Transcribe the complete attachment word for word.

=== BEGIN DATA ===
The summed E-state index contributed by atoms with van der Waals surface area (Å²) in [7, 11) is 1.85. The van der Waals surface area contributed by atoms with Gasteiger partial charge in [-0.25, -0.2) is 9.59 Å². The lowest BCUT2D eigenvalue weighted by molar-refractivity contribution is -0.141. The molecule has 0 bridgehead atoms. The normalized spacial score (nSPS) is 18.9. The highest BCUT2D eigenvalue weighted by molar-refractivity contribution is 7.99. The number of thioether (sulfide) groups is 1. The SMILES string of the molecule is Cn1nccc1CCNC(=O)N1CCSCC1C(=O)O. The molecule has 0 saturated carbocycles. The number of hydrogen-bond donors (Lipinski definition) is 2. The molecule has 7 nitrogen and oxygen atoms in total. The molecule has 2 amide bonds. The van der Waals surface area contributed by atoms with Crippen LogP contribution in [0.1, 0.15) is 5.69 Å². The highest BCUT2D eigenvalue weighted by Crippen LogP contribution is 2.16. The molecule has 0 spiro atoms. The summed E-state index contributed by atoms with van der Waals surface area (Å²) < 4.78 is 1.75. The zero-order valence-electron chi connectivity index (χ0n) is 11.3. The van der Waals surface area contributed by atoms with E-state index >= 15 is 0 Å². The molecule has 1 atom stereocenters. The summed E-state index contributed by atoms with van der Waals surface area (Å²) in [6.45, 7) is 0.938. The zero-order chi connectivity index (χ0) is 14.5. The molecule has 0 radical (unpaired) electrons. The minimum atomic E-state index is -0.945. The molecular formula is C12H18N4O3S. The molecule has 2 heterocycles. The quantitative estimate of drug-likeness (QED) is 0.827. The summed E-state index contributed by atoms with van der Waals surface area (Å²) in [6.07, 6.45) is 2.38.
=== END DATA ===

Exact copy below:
The summed E-state index contributed by atoms with van der Waals surface area (Å²) in [7, 11) is 1.85. The van der Waals surface area contributed by atoms with Gasteiger partial charge in [-0.25, -0.2) is 9.59 Å². The lowest BCUT2D eigenvalue weighted by molar-refractivity contribution is -0.141. The molecule has 0 bridgehead atoms. The normalized spacial score (nSPS) is 18.9. The highest BCUT2D eigenvalue weighted by molar-refractivity contribution is 7.99. The number of thioether (sulfide) groups is 1. The SMILES string of the molecule is Cn1nccc1CCNC(=O)N1CCSCC1C(=O)O. The molecule has 0 saturated carbocycles. The number of hydrogen-bond donors (Lipinski definition) is 2. The molecule has 7 nitrogen and oxygen atoms in total. The molecule has 2 amide bonds. The van der Waals surface area contributed by atoms with Crippen LogP contribution in [0.1, 0.15) is 5.69 Å². The highest BCUT2D eigenvalue weighted by Crippen LogP contribution is 2.16. The molecule has 0 spiro atoms. The summed E-state index contributed by atoms with van der Waals surface area (Å²) < 4.78 is 1.75. The zero-order valence-electron chi connectivity index (χ0n) is 11.3. The van der Waals surface area contributed by atoms with E-state index >= 15 is 0 Å². The molecule has 1 atom stereocenters. The summed E-state index contributed by atoms with van der Waals surface area (Å²) in [6.45, 7) is 0.938. The zero-order chi connectivity index (χ0) is 14.5. The molecule has 0 radical (unpaired) electrons. The minimum atomic E-state index is -0.945. The molecular formula is C12H18N4O3S. The molecule has 2 heterocycles. The quantitative estimate of drug-likeness (QED) is 0.827. The summed E-state index contributed by atoms with van der Waals surface area (Å²) in [6.07, 6.45) is 2.38.